“I can’t afford to fix my thermostat, and convert my house heater into an electric one, so the gas wall heater is the only thing keeping this disabled person from freezing to death this winter,” said one note. Others were much more menacing.

Spire did not provide an interview or answers to emailed questions for this story.

‘Self-dealing’ without demand 

In 2016 when Spire sought approval for the new pipeline, there were five existing natural gas pipelines serving the St. Louis area and Spire had passed up chances for contracts with other proposed pipelines. This was noted by a federal appeals court judge in a June 2021 opinion that ruled the pipeline never should have received federal approval. 

Spire Missouri sought to contract with an affiliated company, Spire STL Pipeline LLC, to build a $220 million, 65-mile-long pipeline from a hub in Illinois to St. Louis. Spire Missouri would pay Spire STL to transport gas, charge its customers for the cost and a 10% to 14% rate of return. 

In 2018, FERC approved the plan and the pipeline was built.

The federal appeals court blasted the approval, with Judge Harry Edwards writing the commission “ignored record evidence of self-dealing and failed to seriously and thoroughly conduct the interest-balancing required” to decide if the pipeline was in the public interest. He noted that the commission is only supposed to approve projects that show “market need,” so that existing customers are not subsidizing construction that won’t benefit them.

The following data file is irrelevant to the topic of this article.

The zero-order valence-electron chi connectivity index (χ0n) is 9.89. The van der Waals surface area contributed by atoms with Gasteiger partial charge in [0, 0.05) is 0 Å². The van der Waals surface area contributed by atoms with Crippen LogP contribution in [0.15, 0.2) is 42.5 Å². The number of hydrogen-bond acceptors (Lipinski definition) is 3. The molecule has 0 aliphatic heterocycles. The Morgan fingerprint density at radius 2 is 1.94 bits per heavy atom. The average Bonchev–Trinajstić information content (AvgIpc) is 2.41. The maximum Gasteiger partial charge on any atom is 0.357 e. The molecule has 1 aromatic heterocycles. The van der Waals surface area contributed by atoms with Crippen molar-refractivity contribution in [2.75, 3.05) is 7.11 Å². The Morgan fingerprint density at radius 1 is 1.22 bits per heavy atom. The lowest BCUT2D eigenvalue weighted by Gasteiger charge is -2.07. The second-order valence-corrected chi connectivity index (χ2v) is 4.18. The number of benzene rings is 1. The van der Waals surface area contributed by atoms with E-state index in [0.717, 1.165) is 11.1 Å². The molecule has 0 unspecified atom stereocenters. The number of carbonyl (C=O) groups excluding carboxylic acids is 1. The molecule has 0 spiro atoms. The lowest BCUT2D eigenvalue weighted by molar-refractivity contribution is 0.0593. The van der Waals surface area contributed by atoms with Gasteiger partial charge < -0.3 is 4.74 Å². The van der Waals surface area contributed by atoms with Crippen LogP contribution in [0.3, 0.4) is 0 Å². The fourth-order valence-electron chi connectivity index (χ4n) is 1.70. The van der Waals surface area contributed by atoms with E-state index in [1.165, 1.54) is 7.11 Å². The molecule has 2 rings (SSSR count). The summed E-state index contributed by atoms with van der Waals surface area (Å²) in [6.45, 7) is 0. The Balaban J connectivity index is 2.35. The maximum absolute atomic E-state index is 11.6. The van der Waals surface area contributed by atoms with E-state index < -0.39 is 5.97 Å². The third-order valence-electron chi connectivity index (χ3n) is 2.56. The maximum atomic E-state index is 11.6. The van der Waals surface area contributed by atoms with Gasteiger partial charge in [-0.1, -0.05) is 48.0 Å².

The federal court accused FERC of having an “ostrich-like approach” on the case, and said that FERC’s decision was “arbitrary and capricious” given evidence that “the proposed pipeline is not being built to serve increasing load demand and that there is no indication the new pipeline will lead to cost savings.”

The pipeline’s cost ultimately ballooned by about 30% to $287 million. In its lawsuit EDF noted that by contracting with its affiliated company to transport gas in the pipeline, Spire was essentially paying itself but charging ratepayers and earning a return on investment from that same revenue.